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Bird Aerosystems Announces Private Jet Anti-missile Protection Pod
The Bird Aerosystems Aeroshield missile-defense pod for civil aircraft incorporates sensors and can dispense flares. Photo: Bird Aerosystems.
This simulation shows a laser fired from under the aircraft intercepting an incoming missile. (Image source: YouTube)
Israel-based Bird Aerosystems has announced the availability of its latest anti-missile defense pod for Private Jet, designed for airliners and bizliners, the latter including the Airbus ACJ320 and Boeing BBJ. To help counter what it said is a growing threat of man-portable air defense systems (manpads), the company’s Aeroshield pod incorporates five sensors that detect when an air-to-air or surface-to-air missile has been launched. It also has one sensor that can detect when a missile is approaching, as well as two-to-four flare dispensers (to divert heat-seeking missiles) and an inertial measurement unit.
Bird Aerospace claims that its Aeroshield is the only Private Jet Anti-missile Protection Pod available that both supports flare protection and complies with EASA and FAA civil aviation regulations. The company said several of the Private Jet Anti-missile Protection Pods are already in service with unidentified customers.
The company also noted that the small-footprint Private Jet Anti-missile Protection Pod is easily installed, can be readily transferred from aircraft to aircraft and provides effective protection “with minimal interference to the aircraft.” Besides airborne missile protection systems, Bird Aerosystems also specializes in airborne surveillance, information and observation equipment.
Israel has successfully completed a series of tests of an anti-missile defense system for passenger jets, the system’s manufacturer and Israel’s Defense Ministry announced.Elbit System’s C-Music system – whose Hebrew name translates to “Sky Shield” – is designed to protect commercial airliners against shoulder-fired missiles.
Israel’s Army Radio reported that several Israeli passenger planes have already been outfitted with the gear.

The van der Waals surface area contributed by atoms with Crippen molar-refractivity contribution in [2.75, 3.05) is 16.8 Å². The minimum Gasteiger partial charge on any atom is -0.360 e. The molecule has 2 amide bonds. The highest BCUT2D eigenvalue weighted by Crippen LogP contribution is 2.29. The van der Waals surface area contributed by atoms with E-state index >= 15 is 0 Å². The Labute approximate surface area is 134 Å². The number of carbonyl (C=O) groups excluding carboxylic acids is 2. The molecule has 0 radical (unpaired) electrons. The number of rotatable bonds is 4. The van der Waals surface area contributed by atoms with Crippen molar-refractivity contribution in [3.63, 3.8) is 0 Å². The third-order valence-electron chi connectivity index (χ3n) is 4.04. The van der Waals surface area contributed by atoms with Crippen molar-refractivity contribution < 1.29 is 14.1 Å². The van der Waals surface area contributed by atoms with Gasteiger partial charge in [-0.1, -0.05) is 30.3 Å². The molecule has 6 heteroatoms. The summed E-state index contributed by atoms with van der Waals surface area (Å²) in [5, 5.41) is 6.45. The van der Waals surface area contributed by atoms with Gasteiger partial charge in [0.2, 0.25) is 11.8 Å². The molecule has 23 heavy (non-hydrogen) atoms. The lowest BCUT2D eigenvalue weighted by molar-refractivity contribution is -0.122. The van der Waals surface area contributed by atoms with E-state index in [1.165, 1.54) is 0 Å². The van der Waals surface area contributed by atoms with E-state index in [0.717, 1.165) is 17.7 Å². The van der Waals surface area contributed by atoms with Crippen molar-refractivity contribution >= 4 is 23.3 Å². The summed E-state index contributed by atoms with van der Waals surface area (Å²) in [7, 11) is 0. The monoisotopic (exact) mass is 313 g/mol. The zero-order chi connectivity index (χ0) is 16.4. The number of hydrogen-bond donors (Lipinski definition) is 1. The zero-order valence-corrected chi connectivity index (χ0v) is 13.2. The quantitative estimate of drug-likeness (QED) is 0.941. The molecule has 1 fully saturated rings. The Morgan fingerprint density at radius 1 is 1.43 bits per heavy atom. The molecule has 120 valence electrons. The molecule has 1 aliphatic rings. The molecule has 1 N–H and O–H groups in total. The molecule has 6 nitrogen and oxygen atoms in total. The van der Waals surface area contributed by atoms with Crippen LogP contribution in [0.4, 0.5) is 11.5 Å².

“C-Music” is designed for both fixed-wing aircraft and helicopters. The acronym stands for Commercial-Multi Spectral Infrared Countermeasure.
These photos from the Defense Ministry and Elbit Systems show the system installed under passenger aircraft:Elbit’s C-Music anti-missile system installed on the underbelly of a passenger plane. (Photo: Defense Ministry/Elbit Systems)
The system detects incoming missiles with a thermal camera. When the missile reaches a certain proximity to the aircraft, the system fires a laser at the missile’s seeker which deflects it off of its trajectory, allowing it to explode at a safe distance from the aircraft.
“The experiments, carried out in southern Israel, were some of the most complex and sophisticated ever carried out in Israel,” the Defense Ministry said in a statement Wednesday. “They simulated a range of threats that the C-Music system will have to deal with.”
“C-Music is considered the most advanced system of its kind in the world, and will provide ultimate defense to planes,” the ministry said. “It combined advanced detection and disruption technologies, and meets the stringent requirements of commercial flight.”
Another view of the system designed to protect passenger planes against shoulder-fired missiles. (Photo: Israeli Defense Ministry and Elbit Systems)Elbit Systems President and CEO Bezhalel Machlis said the system is applicable both to commercial and military jets and that the defense contractor has already received orders from the Brazilian and Italian air forces.
Here is a dramatization posted to YouTube of the system in use:
Elbit’s C-Music anti-missile system installed on the underbelly of a passenger plane. (Photo: Defense Ministry/Elbit Systems)
Israel’s Transportation Ministry said the system will now be installed on Israeli airliners.
In 2002, terrorists fired shoulder-launched missiles at an Israeli Arkia Airlines passenger plane as it was taking off from Mombasa in Kenya. The two missiles missed their target and the plane landed safely in Tel Aviv.
On several occasions in recent years, Israeli airlines were instructed to halt domestic service to the southern port and resort city of Eilat due to the threat of possible shoulder-fired missile attacks from terrorists operating in the bordering Sinai Peninsula in Egypt.